What is culture?
As I sit around a table at mission training with a multitude of nationalities, different cultures and backgrounds, it begs the question 'what is culture'? How might I express it, and what defines it? How does it relate to our life?
According to Wendell Pierce, "Culture is the intersection of people and life itself. It's how we deal with life, love, death, birth, disappointment... all of that is expressed in culture."
As Wendell Pierce expressed it—culture is people clashing and doing life. It creates who we are and challenges the meaning of each specific event. Culture is created through people from different backgrounds translating to others what they believe to be important and truly 'right' in their culture.
Where is culture evident?
It is evident in all walks of life; like me on a mission course experiencing new people from different walks of life, and together embracing people on their own turf.
This happens even among friendship groups who have grown up together. The people each member of the group interacts with every day creates a culture clash and forms each one differently to create their own new culture. This idea therefore tells us that we are constantly being formed anew as a different culture, which develops us as people.
This depends on what cultures we choose to interact with or spend time with. My culture, even in my own circles, is constantly evolving, responding to the areas of life which the people in those circles value the most, and what they choose to share from their backgrounds.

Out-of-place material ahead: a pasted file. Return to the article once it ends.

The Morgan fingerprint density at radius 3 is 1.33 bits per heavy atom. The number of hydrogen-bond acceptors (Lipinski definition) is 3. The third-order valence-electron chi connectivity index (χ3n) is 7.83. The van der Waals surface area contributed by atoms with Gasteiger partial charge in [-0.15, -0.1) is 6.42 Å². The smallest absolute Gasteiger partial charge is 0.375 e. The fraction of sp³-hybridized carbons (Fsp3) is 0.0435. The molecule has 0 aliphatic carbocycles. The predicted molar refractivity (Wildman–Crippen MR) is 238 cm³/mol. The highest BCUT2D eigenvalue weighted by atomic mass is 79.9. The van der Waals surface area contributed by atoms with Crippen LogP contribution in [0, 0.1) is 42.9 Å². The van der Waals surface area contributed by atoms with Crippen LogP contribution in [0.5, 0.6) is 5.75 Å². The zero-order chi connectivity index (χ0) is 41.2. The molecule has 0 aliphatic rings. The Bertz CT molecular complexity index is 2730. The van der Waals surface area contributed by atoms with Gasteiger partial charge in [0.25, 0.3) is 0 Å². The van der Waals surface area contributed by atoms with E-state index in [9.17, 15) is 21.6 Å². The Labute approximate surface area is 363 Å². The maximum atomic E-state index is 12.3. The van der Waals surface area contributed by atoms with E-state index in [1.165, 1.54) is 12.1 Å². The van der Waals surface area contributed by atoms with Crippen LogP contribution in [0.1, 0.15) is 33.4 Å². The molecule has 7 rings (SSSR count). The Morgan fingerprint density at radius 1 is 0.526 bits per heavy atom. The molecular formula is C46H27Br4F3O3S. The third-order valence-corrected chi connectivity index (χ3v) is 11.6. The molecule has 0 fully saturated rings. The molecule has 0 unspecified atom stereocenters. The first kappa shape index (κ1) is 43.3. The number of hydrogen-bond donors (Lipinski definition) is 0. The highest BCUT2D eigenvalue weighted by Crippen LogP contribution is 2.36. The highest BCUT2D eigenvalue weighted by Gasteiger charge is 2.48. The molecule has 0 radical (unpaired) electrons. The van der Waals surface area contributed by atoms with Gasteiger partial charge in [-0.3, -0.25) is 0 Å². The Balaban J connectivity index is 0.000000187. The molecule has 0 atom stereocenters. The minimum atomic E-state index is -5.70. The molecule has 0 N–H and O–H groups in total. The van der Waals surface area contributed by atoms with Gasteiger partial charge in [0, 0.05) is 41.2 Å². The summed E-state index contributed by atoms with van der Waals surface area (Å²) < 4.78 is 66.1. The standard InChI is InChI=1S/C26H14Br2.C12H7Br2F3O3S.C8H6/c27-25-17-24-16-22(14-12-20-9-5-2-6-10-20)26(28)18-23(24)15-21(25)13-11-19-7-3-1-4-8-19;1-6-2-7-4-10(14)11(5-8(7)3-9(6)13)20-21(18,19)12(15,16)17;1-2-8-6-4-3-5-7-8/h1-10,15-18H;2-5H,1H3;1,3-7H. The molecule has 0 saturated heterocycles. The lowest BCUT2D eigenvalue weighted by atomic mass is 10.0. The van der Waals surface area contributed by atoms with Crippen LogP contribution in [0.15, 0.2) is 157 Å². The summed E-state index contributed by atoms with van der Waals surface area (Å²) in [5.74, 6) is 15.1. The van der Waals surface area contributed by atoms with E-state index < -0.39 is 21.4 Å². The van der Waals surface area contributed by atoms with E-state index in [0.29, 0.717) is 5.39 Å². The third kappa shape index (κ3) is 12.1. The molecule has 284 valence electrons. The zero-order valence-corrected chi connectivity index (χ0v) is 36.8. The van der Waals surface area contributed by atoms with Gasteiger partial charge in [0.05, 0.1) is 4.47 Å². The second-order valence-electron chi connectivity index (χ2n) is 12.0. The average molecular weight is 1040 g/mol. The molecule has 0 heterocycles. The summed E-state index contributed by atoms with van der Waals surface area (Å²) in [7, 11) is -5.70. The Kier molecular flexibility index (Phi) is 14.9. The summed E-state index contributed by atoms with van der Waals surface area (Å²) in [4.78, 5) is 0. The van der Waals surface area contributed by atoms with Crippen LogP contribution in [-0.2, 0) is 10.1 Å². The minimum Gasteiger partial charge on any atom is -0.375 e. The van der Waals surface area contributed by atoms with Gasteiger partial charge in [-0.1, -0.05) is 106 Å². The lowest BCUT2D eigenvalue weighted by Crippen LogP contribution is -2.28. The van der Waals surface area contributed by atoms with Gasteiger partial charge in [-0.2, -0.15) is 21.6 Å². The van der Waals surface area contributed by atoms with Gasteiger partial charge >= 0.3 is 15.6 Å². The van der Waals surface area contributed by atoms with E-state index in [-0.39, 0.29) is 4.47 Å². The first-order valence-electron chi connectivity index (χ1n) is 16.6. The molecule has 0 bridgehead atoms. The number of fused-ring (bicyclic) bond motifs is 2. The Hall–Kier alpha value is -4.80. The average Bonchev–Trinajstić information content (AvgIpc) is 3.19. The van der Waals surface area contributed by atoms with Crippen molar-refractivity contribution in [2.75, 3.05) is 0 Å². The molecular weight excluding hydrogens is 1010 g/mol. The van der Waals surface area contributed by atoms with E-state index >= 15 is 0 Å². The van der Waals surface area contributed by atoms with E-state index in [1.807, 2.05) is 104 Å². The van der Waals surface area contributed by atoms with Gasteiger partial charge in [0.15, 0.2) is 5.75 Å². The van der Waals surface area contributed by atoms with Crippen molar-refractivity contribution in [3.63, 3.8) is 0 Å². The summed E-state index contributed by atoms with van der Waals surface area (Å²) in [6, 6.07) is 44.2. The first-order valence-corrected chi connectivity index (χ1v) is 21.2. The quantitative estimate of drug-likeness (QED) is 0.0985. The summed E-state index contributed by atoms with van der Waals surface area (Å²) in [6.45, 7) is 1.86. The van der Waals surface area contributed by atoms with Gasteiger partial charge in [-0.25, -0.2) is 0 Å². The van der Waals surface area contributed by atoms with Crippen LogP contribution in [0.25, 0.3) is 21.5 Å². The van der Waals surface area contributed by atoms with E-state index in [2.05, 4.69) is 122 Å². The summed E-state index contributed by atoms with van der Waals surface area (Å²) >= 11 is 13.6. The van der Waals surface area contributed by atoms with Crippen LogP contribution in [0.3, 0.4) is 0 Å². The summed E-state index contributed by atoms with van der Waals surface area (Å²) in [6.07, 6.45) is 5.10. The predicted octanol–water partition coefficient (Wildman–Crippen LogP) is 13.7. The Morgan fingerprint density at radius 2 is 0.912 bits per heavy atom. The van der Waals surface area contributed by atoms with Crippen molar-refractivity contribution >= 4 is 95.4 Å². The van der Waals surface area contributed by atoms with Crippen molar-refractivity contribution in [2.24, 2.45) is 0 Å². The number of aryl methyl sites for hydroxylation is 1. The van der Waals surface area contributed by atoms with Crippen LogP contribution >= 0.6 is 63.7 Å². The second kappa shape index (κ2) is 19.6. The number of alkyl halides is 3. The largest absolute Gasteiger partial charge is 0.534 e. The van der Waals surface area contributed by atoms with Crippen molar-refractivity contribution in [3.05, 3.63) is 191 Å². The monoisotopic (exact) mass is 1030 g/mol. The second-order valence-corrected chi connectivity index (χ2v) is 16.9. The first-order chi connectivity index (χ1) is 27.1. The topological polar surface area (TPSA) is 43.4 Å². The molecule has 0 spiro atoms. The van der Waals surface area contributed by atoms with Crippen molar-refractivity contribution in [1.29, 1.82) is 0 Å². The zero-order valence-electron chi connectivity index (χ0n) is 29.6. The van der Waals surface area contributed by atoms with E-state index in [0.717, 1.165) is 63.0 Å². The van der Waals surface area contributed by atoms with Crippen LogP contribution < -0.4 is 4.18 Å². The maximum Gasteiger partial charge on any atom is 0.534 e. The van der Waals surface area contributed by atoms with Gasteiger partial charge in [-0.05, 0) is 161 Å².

This can mean that our cultures are only 50% formed, and the challenge is to be willing to embrace others in order to see what form of existence develops, as Wendell Pierce surmised. Moreover, I believe the Olympic experience is a champion venue of cultures—with participants mixing in the Olympic Village in particular. There is a plethora of cultures and nationalities present from the front gate to the back gate.
Culture in the Olympic context
The Olympic Village is a different place to the Olympic Contests, where performance takes precedence. Yet, once off the centre stage of competition, again we see this mixing and a semblance of peace with athletes embracing new friends. This interaction is fostered by opportunities to rest in the convivial areas within the Olympic precinct.
How do we as Christians choose to influence our own circles with the goodness of Jesus' love? One way might be by ensuring our love is genuine and accepting that we can accommodate cultural differences, particularly for the better.
The Bible spells out incidents and experiences of culture clash, and these stories exemplify the goodwill that is possible between people from different nations and backgrounds. We see this on Paul's many missionary journeys.
There is considerable evidence the disciples of Jesus came from different cultures, as listed in the Gospels. They certainly experienced culture shock when they followed Jesus around, experiencing his divine love and witnessing his supernatural ministry.
What I have come to learn at mission training is that the way I greet people in my British culture was acceptable at home—jolly and friendly and which leads to conversations. I am finding this is possibly not acceptable where I am at present and seems to have some thinking I am little funny.
I wonder how many minor 'culture shocks' I cause without realising? Do I choose to adapt to a broader culture, or force my British culture on someone else?
What is our culture?
As stated, we have a certain culture which we see ourselves in, but when we come into contact with so many different cultures on our journey through life, we find that we are not only culture but through our experiences we become a mix of cultures. Take for example the way I have seen Australians enjoy exotic Asian food.
We are constantly changing. We embrace such interests and live our lives as an ever-changing cultural journey!
Mike Burr is from Manchester, England, with a marketing degree and several years working in the corporate world. Mike is in Australia for six months at a YWAM Discipleship Training School in Byron Bay, NSW.
Mike Burr's previous articles may be viewed at http://www.pressserviceinternational.org/mike-burr.html